Calls to strip Whittingdale of regulation role rejected amid sex worker story


Downing Street has rejected calls for Culture Secretary John Whittingdale to step aside from decisions about press regulation after he disclosed that he had a relationship with a sex worker.

Mr Whittingdale, who is single, said he had been unaware of the woman's occupation and had broken off the relationship after six months in 2014 when he discovered someone was trying to sell the story to the press.

Labour's shadow culture secretary Maria Eagle said it was now essential for Mr Whittingdale to give up his responsibilities for press regulation to ensure there was no perception of "undue influence" in his dealings with newspapers.

But a senior Downing Street spokesman responded: "The Prime Minister has got full confidence in John Whittingdale to carry out all of his duties."

The Number 10 spokesman confirmed that Mr Whittingdale did not inform Mr Cameron about press interest in his relationship at the time he was appointed to the Cabinet after the 2015 general election.

The PM learnt about the affair only around 10 days ago, when the story emerged on the internet, said the spokesman. He said it was a decision for Mr Whittingdale whether he felt it necessary to inform the PM about the issue.

In a statement last night, Mr Whittingdale insisted that events had no bearing on any decisions he took in office.

"This is an old story which was a bit embarrassing at the time. The events occurred long before I took up my present position and it has never had any influence on the decisions I have made as Culture Secretary," he said.

BBC2's Newsnight reported that four newspapers - The People, The Mail on Sunday, The Sun and The Independent - had investigated the claims at the time but concluded it was not a public interest story.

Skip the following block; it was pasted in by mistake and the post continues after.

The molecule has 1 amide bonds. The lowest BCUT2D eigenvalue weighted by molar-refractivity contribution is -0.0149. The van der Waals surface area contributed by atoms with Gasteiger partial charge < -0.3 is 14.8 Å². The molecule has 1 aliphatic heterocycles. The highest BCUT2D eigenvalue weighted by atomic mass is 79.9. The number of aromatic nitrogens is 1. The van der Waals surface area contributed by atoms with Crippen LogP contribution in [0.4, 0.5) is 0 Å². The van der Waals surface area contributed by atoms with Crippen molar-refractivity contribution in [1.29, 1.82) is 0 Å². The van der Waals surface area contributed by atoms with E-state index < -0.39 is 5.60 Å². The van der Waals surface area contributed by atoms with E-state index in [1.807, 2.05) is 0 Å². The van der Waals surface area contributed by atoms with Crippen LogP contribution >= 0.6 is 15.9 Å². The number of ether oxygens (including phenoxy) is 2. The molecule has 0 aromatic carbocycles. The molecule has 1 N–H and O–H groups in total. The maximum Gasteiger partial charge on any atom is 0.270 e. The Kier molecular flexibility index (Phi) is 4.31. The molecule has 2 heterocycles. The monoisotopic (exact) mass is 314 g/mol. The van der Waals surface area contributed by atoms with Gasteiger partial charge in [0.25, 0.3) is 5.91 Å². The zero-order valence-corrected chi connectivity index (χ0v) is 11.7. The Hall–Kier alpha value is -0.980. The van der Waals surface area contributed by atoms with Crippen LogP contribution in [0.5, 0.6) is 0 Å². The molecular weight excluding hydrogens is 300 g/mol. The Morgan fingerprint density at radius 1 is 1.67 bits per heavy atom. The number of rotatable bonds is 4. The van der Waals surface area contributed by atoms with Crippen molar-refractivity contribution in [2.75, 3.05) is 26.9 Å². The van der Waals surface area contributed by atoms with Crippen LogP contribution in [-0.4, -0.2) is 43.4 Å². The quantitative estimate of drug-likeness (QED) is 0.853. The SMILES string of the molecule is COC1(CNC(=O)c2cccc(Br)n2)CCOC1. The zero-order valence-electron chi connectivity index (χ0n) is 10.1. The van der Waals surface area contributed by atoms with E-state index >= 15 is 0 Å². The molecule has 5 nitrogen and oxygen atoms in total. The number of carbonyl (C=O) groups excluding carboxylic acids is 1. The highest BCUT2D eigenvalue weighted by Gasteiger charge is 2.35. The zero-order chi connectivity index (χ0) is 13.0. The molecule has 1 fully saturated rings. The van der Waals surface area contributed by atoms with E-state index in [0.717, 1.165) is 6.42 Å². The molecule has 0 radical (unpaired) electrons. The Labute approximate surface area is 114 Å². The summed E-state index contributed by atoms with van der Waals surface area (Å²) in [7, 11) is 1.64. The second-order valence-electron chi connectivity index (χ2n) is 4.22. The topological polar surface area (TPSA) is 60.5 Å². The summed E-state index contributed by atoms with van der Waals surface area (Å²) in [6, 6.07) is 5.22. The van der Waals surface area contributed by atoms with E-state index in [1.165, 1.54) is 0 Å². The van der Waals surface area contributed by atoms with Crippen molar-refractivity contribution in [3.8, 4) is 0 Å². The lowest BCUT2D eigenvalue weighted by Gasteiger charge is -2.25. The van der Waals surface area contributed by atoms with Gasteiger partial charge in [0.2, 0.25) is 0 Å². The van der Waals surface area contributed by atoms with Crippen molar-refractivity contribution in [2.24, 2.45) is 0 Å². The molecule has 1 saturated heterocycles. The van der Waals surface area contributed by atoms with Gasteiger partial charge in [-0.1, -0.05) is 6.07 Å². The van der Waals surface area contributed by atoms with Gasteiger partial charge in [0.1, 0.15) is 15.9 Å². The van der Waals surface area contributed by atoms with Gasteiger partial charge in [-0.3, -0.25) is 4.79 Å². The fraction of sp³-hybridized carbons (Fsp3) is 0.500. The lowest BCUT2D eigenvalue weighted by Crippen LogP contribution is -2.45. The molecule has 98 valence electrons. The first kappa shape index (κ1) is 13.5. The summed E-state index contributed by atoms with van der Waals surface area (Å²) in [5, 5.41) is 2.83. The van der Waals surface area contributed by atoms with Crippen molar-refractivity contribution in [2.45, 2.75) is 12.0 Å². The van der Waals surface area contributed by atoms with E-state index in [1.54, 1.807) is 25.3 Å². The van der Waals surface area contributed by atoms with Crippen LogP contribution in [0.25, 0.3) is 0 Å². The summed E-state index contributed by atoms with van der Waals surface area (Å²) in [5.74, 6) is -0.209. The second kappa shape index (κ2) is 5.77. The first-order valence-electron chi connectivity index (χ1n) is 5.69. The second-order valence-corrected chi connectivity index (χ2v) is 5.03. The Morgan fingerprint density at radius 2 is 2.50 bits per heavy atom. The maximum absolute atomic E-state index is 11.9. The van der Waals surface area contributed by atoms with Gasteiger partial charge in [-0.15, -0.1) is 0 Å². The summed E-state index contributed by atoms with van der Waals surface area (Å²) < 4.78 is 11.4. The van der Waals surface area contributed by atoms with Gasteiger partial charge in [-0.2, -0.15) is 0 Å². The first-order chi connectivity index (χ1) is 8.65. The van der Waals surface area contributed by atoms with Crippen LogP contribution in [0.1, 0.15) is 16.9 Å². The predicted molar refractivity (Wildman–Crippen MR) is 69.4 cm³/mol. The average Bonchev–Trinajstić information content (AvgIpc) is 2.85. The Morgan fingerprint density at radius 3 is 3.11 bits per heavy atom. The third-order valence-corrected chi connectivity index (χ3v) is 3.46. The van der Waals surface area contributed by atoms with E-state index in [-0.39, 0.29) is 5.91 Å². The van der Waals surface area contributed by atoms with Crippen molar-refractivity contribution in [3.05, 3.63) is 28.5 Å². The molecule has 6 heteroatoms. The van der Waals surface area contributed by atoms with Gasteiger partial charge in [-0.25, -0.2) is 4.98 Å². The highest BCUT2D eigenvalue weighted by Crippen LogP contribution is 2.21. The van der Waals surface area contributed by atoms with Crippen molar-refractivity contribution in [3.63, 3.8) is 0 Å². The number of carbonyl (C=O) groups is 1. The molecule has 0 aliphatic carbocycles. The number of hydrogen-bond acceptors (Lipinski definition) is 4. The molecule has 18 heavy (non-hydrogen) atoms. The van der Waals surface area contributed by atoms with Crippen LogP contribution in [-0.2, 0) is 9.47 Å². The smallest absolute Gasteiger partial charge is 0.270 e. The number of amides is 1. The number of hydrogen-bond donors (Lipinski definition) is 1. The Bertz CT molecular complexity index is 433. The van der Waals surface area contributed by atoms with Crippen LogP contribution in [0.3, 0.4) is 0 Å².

Although the relationship occurred before he was made a minister, it occurred at a time when he was chairman of the influential Commons Culture, Media and Sport Committee which had held a series of high-profile hearings on the phone-hacking scandal.

Ms Eagle said: "Everyone is entitled to a private life. However, these revelations raise serious questions about why the Secretary of State has reneged on the Government's promise to deliver the cross-party agreement on Leveson when this is something he was previously committed to as chair of the Culture, Media and Sport Select Committee," she said.

"In order for the public to have any confidence in the Government's approach to press regulation and to allay any concerns about perceptions of any undue influence, the Secretary of State must now recuse himself from any decision-making over this matter, just as Vince Cable was removed from deciding media policy in the last parliament."

And Brian Cathcart, from the Hacked Off campaign group, said that since becoming Culture Secretary with responsibility for the media, Mr Whittingdale had taken a number of decisions which had been welcomed by the press.

He told the Press Association: "He is compromised. There is absolutely no doubt about it, he is compromised. He knew the press were on to him and he didn't tell the Prime Minister, and we would like to know more about how much he knew.

"He knew that at least one newspaper had this story - was he approached by other newspapers? Did he ever wonder why they didn't run the story?"